New Era of Doubt over Arms Deals ; Woes of Test-Ban Treaty May Signal End of Bipartisan Accord on Armscontrol

By Jonathan S. Landay , writer of The Christian Science Monitor | The Christian Science Monitor, October 7, 1999 | Go to article overview
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New Era of Doubt over Arms Deals ; Woes of Test-Ban Treaty May Signal End of Bipartisan Accord on Armscontrol


Jonathan S. Landay , writer of The Christian Science Monitor, The Christian Science Monitor


A raging battle over whether the US should ratify a treaty banning nuclear-test explosions poses extraordinarily high risks for both the Clinton administration and its Senate Republican foes - and appears to mark the collapse of a 35-year bipartisan consensus in favor of arms control.

Yesterday, each side was looking for a face-saving way out of a scheduled up-or-down vote on the global Comprehensive Test Ban Treaty (CTBT).

Republicans were recognizing that if they voted the treaty down, in the first-ever Senate repudiation of an atomic-arms pact, Democrats could paint them as nuclear war-mongers in next year's elections. For his part, President Clinton was looking to avoid a humiliating foreign-policy defeat.

Whatever the outcome, one thing has become clear: The bir

partisan arms-control consensus of the cold-war era, which produced overwhelming votes to ratify every key nuclear treaty ever brought to the Senate floor, has for the most part evaporated.

"The political situation is different from anything I've ever seen in 30 years," says John Rhinelander, a member of the US delegation that negotiated the 1972 Strategic Arms Limitation Treaty (SALT I) with Moscow.

This divergence is rooted in a post-cold-war debate over how best to preserve America's military and economic power. On one side are those who believe US preeminence can be locked in through treaties and dialogue that advance democratic values and priorities shared with much of the world. On the other are those who contend that the United States faces an uncertain future filled with multiple threats, and that maintaining martial, technological, and economic dominance is the only way to defuse them.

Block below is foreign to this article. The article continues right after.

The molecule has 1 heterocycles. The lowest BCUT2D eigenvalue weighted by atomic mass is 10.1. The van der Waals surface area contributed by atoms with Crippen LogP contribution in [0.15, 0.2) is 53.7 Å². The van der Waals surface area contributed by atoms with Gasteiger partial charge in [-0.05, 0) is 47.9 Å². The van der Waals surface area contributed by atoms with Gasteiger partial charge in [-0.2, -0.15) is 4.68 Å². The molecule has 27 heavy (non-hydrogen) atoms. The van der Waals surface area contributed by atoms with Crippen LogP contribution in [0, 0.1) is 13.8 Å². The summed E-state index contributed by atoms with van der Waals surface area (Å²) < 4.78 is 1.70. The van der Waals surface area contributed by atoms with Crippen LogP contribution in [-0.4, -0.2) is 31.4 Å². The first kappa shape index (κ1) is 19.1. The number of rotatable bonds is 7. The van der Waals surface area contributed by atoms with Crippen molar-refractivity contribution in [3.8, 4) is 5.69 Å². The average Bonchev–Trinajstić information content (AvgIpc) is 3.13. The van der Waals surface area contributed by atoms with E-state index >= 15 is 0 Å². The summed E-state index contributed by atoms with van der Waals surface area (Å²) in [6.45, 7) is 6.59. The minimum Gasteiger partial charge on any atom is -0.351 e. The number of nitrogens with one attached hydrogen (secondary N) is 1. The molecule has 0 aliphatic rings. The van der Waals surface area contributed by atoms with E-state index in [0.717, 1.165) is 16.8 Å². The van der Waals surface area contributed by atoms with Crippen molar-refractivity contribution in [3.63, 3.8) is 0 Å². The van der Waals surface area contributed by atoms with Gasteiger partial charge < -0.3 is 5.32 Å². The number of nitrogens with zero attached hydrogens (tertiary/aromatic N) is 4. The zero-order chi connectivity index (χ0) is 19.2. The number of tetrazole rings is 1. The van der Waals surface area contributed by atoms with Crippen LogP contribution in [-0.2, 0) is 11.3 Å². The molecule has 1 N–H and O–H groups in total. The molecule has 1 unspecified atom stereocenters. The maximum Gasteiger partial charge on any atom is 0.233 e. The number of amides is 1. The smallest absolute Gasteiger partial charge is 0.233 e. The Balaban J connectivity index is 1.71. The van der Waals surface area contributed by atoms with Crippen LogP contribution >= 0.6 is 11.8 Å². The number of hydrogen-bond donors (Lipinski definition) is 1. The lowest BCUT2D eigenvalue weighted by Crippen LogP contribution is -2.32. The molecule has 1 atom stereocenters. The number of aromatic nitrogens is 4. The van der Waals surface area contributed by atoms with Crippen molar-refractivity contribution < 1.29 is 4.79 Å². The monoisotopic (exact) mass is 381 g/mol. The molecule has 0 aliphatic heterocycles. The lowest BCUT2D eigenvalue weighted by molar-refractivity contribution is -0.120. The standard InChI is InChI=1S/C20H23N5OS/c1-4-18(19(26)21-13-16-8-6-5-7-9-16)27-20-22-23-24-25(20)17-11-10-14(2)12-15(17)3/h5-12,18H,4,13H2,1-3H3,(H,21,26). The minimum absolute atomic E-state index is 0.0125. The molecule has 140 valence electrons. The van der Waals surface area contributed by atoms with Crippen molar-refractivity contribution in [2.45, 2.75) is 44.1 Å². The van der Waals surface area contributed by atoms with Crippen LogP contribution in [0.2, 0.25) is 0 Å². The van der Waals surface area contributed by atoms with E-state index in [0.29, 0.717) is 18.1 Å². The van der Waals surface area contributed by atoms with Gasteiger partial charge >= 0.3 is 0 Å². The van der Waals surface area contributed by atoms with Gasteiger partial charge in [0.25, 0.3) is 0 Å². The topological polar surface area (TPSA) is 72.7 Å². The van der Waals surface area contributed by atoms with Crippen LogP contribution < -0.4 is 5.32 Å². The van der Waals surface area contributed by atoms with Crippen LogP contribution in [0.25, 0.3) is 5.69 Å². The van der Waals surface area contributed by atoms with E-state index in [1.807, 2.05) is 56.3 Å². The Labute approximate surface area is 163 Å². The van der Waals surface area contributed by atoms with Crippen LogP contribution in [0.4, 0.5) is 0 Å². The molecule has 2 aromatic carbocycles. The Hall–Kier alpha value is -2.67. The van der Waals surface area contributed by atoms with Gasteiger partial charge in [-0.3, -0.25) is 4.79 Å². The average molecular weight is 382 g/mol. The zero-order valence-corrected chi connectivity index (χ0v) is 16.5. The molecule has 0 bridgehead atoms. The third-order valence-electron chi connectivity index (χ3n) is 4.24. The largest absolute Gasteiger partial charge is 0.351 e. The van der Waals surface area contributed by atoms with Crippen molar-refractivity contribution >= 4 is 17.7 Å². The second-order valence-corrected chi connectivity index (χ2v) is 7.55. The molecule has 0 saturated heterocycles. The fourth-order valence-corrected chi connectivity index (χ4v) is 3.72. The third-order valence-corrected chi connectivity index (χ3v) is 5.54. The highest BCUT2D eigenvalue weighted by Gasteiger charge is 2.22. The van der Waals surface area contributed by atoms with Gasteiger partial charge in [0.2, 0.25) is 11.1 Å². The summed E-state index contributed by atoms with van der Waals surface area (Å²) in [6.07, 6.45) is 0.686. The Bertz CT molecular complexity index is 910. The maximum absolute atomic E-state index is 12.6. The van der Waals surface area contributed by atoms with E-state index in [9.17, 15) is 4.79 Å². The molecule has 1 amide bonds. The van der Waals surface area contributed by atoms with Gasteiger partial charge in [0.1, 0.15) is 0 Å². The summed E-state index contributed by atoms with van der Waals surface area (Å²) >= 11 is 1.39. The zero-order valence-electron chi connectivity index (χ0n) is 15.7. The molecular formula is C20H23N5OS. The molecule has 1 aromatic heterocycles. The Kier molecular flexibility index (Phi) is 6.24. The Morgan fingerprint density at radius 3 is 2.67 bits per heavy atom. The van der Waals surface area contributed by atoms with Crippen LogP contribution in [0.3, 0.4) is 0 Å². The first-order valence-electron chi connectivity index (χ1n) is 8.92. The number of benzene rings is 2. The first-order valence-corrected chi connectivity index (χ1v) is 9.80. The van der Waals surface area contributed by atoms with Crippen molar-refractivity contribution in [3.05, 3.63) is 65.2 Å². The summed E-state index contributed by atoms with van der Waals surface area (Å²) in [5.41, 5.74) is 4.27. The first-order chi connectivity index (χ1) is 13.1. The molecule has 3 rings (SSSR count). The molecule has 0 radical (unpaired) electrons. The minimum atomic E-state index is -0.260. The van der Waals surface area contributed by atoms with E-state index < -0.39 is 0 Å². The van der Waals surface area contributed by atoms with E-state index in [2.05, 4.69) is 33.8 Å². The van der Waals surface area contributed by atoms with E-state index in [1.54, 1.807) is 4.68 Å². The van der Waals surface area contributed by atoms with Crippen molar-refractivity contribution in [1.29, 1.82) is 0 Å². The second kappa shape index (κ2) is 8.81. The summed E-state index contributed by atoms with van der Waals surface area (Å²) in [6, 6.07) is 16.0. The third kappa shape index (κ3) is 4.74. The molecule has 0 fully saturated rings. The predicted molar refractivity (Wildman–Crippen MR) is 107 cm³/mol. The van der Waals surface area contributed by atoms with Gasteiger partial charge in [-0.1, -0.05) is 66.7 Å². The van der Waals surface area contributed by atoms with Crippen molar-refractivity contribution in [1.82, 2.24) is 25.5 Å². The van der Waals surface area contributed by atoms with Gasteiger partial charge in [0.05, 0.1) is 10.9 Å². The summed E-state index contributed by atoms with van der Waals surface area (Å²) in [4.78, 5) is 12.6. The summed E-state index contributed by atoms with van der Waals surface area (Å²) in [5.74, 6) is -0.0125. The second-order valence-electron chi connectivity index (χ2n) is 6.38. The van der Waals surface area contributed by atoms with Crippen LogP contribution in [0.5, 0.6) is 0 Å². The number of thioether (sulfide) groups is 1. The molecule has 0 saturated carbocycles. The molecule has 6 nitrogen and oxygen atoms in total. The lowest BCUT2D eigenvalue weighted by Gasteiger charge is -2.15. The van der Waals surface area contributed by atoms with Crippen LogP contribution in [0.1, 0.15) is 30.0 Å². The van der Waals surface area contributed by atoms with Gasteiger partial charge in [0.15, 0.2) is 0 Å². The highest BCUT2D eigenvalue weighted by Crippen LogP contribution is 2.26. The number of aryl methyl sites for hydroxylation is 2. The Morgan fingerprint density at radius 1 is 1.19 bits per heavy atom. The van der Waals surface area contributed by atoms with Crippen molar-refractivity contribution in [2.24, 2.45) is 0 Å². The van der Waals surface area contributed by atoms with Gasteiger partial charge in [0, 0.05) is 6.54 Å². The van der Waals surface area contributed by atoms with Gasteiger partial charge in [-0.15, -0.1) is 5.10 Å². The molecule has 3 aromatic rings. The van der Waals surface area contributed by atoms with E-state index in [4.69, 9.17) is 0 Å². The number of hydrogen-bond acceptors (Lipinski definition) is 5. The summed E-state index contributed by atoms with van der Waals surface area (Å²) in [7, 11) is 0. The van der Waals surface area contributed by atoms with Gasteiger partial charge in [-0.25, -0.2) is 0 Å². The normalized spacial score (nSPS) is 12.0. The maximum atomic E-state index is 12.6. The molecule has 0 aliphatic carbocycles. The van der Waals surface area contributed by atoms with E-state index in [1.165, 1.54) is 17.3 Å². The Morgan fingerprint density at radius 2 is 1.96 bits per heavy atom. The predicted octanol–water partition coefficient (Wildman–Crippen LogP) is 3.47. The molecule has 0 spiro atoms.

The only nuclear-weapons treaty not ratified by the Senate was the 1979 SALT II. While it ran into GOP opposition, it was never voted on because President Carter withdrew it from consideration after the 1979 Soviet invasion of Afghanistan.

Senate GOP leaders are urging Mr. Clinton to do the same with CTBT, saying it lacks the 67 votes - two-thirds of the Senate - needed to pass. "If the vote occurs, I hope and I believe the treaty will be defeated," says Senate majority leader Trent Lott (R) of Mississippi, who surprised the administration last week by scheduling the CTBT vote for next Tuesday, after a two-year delay.

Acknowledging an uphill fight, Clinton said this week he intends to press on. "It would be, in my judgment, a grave mistake not to ratify the treaty," he said. Yet administration officials won't rule out the possibility that Clinton might yet withdraw the CTBT.

The White House and its backers say the treaty's defeat would be a devastating blow.

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